carronades, opened upon the gable end of it with such effect, that the French gave way at all points, and forsook the town in every direction. Captain Hoste, with his division, followed close to Captain Rowley ; and, on their junction, the two captains took possession of the two batteries, along with the field-piece, stores, and shipping ; but no prisoners were made, the governor and every officer and man of the garrison having ran away.
Considering that the number of troops in the town, besides the natives, was about 350, the loss on the British side, in amounting to only one marine killed, and Lieutenant Lloyd and five seamen and marines wounded, was comparatively trifling. Although the town was stormed in every part, such was the prudent management of Captains Rowley and Hoste, that not an individual was plundered, nor was any thing taken away, except what was afloat and in the government stores. Ninety vessels were captured. More than half of these were restored to the proprietors ; 13, laden with oil, grain powder, and merchandise, were sent to Lissa, and the remainder destroyed. The guns on the batteries were rendered useless, and 500 stands of arms and 200 barrels of powder were brought off.
On the 5th the British squadron moved from Fiume to Porto-Ré ; at which place Captains Hoste and Markland landed with the marines, and found the forts abandoned by the enemy. The boats went up to Bocca-Ré, where a convoy of 13 sail had been scuttled ; and, after rendering the guns, 10 in number, useless, and destroying the carriages and works, the two captains returned to their respective ships.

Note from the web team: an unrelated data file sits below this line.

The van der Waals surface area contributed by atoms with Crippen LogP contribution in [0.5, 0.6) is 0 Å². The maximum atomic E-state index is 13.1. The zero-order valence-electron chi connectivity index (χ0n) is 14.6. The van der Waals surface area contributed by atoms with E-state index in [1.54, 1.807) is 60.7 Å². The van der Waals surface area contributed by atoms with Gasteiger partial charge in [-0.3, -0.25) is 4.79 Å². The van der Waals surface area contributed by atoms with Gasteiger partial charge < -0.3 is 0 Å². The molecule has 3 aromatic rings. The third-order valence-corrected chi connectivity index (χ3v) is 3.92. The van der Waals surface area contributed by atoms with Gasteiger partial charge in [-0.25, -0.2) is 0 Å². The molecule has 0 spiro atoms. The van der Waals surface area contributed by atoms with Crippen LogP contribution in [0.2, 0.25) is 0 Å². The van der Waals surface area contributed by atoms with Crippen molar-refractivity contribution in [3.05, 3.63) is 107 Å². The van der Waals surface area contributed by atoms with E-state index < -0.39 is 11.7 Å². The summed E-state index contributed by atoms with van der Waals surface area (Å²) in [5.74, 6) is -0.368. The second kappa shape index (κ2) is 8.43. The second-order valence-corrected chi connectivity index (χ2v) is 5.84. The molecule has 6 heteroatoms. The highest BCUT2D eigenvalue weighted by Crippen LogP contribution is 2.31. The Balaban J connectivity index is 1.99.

On the 7th, at 11 A.M., the Eagle attacked the fortress of Farasina, mounting five 18-pounders. After some resistance, the works were stormed and carried, under cover of the ship's fire, by a party of seamen and marines, under the command of Lieutenants Greenaway and Hotham and Lieutenant of marines Samuel Lloyd. The guns were disabled and the works laid in ruins; and at 2 p.m. the party re-embarked, with no greater loss than midshipman John Hudson slightly wounded.
On the 2d of August, in the evening, while the Eagle and Bacchante were sailing along the coast of Istria, a convoy of 21 sail was seen at anchor in the harbour of Rovigno. Conceiving the capture of the vessels feasible, an attack was determined on ; and, the Bacchante leading in, the two ships opened their fire on the batteries. After some resistance, the batteries were abandoned ; whereupon Captain Hoste landed with a detachment of seamen and marines, drove the enemy out of the town, disabled the guns, and destroyed or brought off the whole of the vessels ; and that with so slight a loss as one marine wounded.
On the 4th of August, in the evening, the boats of the 74-gun ship Milford and brig-sloop Weasel, under Captain Black of the latter, accompanied by Lieutenant John Grant, and Lieutenant of marines Kenyon Stevens Parker, left the Milford about seven
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